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At the recent men’s spring collections, designers agreed that it was time to shave off the models’ trendy retro beards and present their wares on men with a freshly barbered look. Within that refreshing trend, two major—and contrasting—hairstyle options emerged: the fringe and, its opposite, the slick.
This story first appeared in the November 12, 2010 issue of WWD. Subscribe Today.
One of the most directional fringe styles was seen at Jil Sander, where designer Raf Simons kicked off the spring season with a multicolored collection shown at an old-style imperial Italian villa. The models’ textured hair matched accordingly. The longer fringe, with a slight curl over the forehead, was the 2011 incarnation of the Julius Caesar cut, also known as the Regency hairstyle. Brands such as Burberry, Gucci and Neil Barrett also went for the Roman emperor’s look.
Phillip Lim drew inspiration from classic icons such as Steve McQueen to create a modern-dandy sensibility. “The look is about a guy with a fresh-faced naïve allure and an effortless rocker edge,” says Laurent Philippon of Bumble and bumble, the hairstylist who created the look. “Phillip envisions a man who is cool and sophisticated, youthful and rebellious, conﬁdent in his ways—some even say cocky.” This effortless rocker look featured a matte-textured long fringe, cropped on the sides with a low side part. Volume on top, together with the soft wave featuring depth and separation, created the desired soft-rebel effect.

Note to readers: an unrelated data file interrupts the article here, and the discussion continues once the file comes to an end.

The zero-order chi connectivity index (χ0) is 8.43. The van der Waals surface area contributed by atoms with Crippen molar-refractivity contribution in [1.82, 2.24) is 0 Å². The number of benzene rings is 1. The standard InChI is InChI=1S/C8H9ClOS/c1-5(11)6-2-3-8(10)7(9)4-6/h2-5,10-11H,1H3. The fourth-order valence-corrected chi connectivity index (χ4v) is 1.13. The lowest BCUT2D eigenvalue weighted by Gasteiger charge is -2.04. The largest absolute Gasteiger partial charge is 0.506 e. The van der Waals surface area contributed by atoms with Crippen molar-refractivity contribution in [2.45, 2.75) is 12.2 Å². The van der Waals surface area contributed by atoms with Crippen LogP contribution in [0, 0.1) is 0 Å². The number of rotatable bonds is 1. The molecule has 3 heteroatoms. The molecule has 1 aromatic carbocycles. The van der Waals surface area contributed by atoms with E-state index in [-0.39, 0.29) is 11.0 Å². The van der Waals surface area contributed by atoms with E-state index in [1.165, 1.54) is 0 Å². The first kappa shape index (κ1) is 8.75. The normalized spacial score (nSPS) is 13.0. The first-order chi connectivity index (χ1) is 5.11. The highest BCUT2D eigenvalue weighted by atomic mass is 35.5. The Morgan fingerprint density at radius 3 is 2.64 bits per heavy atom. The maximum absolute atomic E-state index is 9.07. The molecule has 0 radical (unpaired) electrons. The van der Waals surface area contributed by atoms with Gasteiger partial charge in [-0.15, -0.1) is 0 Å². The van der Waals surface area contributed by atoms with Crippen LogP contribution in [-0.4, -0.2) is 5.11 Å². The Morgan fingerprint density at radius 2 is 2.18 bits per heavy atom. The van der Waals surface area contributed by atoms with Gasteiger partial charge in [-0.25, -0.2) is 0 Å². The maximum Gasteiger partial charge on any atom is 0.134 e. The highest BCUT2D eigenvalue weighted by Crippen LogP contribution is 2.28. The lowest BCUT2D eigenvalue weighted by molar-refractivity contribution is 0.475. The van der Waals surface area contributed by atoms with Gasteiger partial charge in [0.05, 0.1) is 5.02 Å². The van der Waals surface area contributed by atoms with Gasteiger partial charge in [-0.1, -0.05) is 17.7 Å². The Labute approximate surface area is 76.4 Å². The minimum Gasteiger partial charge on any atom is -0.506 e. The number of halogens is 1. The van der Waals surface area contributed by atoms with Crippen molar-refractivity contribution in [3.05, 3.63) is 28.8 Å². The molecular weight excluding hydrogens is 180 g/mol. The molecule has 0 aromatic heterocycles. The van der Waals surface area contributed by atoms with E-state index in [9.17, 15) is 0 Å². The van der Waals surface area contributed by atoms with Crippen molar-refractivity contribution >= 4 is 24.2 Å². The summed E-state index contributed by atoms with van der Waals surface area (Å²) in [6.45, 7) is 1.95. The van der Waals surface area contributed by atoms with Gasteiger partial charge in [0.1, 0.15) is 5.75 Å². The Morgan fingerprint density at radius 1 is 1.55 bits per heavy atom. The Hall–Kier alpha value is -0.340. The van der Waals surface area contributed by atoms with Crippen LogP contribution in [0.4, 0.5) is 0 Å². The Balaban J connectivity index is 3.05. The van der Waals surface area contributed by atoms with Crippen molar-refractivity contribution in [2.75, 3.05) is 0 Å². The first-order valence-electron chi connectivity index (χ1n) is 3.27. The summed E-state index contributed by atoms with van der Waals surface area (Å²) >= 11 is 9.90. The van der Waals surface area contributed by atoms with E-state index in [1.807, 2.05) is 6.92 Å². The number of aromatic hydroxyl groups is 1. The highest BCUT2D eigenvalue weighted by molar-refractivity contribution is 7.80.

At Viktor & Rolf, beach fringe was the look du jour. “We thought of the Forties ﬁlm star very dressed up, but on the beach,” said Viktor Horsting backstage at the show. The multilayered and extreme textured fringe, executed with a precise and controlled styling, conjured a beachy yet elegant hairdo. Within this coastal bohemian sensibility, a subliminal longer-hair trend appeared. John Varvatos executed the look to perfection with a soft romantic rocker attitude that felt elegant and fresh while maintaining a masculine street credibility.
On the slick side landed designers such as Duckie Brown and Emporio Armani. “We wanted to exercise restraint and control by having a superclean slick-hair look that showed the minimalism and modernism direction of the spring collection,” said Duckie Brown designers Steven Cox and Daniel Silver, when asked about the hair inspiration for the show. They described it this way: “A pure thing, tight to the scalp and swept off the face to show the models’ angular features.” Their slick style included a dramatic classic part that complemented the designers’ experimentation with volume and proportions.
Ann Demeulemeester and Emporio Armani displayed the most severe slick, glossy styles, channeling edgy military inﬂuences for their shows. Demeulemeester’s obsession with pulchritude led to a show of lean and spotless uniform-inspired silhouettes in which the extreme coiffed hair emphasized the overall regimented, minimalistic collection. At Emporio, Armani spiced things up with a display of risqué black leather military attire that, together with blue eye shadow and drastic gelled-back hair, made for quite a spectacle.